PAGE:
Cerros Colorado and Santiago, a report by Bill Adsett
From June 23 to June 25 Charlotte Elton, Cora Herrera, Dan Hinckley, Celestino Mariano and Bill Adsett visited the mountainous area of Cerros Santiago and Cerro Colorado in the Comarca Ngäbe-Buglé on and near the Continental Divide.
On June 23 we explored the new road that turns off eastward from the Cerro Colorado Road at 30.9 km from the Panamericana highway and goes all the way to Llano Tugrí, capital of the Comarca Ngäbe-Buglé. The road is between 1050 and 1300 m above sea level, and passes through degraded land and forest patches (some connected to higher forest), crossing several streams. It was not very birdy but did yield a few species of interest such as White-throated Thrush, White-winged Tanager, Elegant Euphonia, Lesser Nighthawk, Long-billed Starthroat and Torrent Tyrannulet. The road gives a spectacular view of the imposing nearby hills and Cerro Santiago itself (2100 m), most of which are still forested. It is worth further exploration, especially to look for Glow-throated Hummingbird. However, all land is privately owned by individual Ngäbe families and if you are discovered walking away from the road without prior permission you are likely to get locked up or worse!
At the road to Llano Tugrí, we also had Black-headed Nightingale-Thrush! Ken Allaire helped me to identify a song I recorded in the more forested bit of the road, of a bird that was moving around low in dense undergrowth but would not show itself. I shall have to check if I took a waypoint, but I estimate the altitude at around 1300 m. There were several Lance-tailed Manakins at the same spot. Its a bit of a surprise to find this species in that area, but according to Ridgely and Angehr, it does cross to the Pacific slope from its more usual haunts on the Atlantic Slope in Veraguas.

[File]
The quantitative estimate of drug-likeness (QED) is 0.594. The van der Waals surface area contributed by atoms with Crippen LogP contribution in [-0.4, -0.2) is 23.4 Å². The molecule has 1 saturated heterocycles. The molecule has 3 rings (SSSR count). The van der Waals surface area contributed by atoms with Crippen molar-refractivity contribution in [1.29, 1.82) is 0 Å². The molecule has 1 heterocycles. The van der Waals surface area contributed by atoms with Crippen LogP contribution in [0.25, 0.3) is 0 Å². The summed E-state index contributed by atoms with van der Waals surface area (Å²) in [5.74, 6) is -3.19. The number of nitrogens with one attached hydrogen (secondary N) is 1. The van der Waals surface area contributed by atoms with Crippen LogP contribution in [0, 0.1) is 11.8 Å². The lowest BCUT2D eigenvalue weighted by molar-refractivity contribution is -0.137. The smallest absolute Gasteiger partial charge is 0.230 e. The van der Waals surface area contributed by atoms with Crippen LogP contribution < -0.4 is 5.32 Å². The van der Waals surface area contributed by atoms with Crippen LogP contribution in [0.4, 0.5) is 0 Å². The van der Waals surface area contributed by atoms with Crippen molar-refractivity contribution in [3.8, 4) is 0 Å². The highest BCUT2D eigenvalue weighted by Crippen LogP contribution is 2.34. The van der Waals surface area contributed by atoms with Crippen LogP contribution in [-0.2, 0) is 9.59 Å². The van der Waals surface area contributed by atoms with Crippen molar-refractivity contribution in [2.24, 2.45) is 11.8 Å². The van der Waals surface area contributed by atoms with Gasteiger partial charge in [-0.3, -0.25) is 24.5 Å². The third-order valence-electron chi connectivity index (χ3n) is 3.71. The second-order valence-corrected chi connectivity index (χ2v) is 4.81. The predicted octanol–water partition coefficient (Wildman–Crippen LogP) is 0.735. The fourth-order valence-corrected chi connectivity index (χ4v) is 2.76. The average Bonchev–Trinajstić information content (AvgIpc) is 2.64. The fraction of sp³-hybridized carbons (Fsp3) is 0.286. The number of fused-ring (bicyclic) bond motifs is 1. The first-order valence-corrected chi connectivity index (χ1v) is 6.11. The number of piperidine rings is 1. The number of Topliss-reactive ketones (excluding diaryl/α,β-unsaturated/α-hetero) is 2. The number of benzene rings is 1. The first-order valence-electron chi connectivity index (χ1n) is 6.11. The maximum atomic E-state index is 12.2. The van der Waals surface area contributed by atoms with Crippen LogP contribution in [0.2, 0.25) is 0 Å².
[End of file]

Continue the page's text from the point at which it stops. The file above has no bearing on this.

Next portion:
Later that day, and the next we explored higher up the mountains, on the road that flanks Cerro Santiago, goes over Cerro Colorado and ends in Ratón. At heights of 1500 to 1700 m above sea level we found many female plumaged Selasphorus hummingbirds (above) that could have been either Scintillant or the endemic Glow-throated Hummingbird, and mixed in with them all the way to the top were several very similar-looking female Magenta-throated Woodstars (below). They were feeding mainly on red flowers of ground epiphytes, but seemed to be extracting some kind of seed pod rather than nectar. As on previous trips, no male of any of these species was seen.
There were also many Green Violetears, and of special note was one well-lit and very obvious Magnificent Hummingbird, far away from its formerly known range around Volcán Barú. We surmise that both these species are seasonal altitudinal migrants from the surrounding mountains (2100–2500 m) that have never been reached by ornithologists or birders.
Other species of note were Sooty-capped Bush-Tanager, Prong-billed Barbet, Red-faced Spinetails attending a nest, a family of Ruddy Treerunners, Stripe-tailed Hummingbird, Purple-throated Woodstar, Chestnut-collared Swift and last but not least the endemic Yellow-Green Finch, posing nicely for photographs.
The photos are by Daniel Hinckley.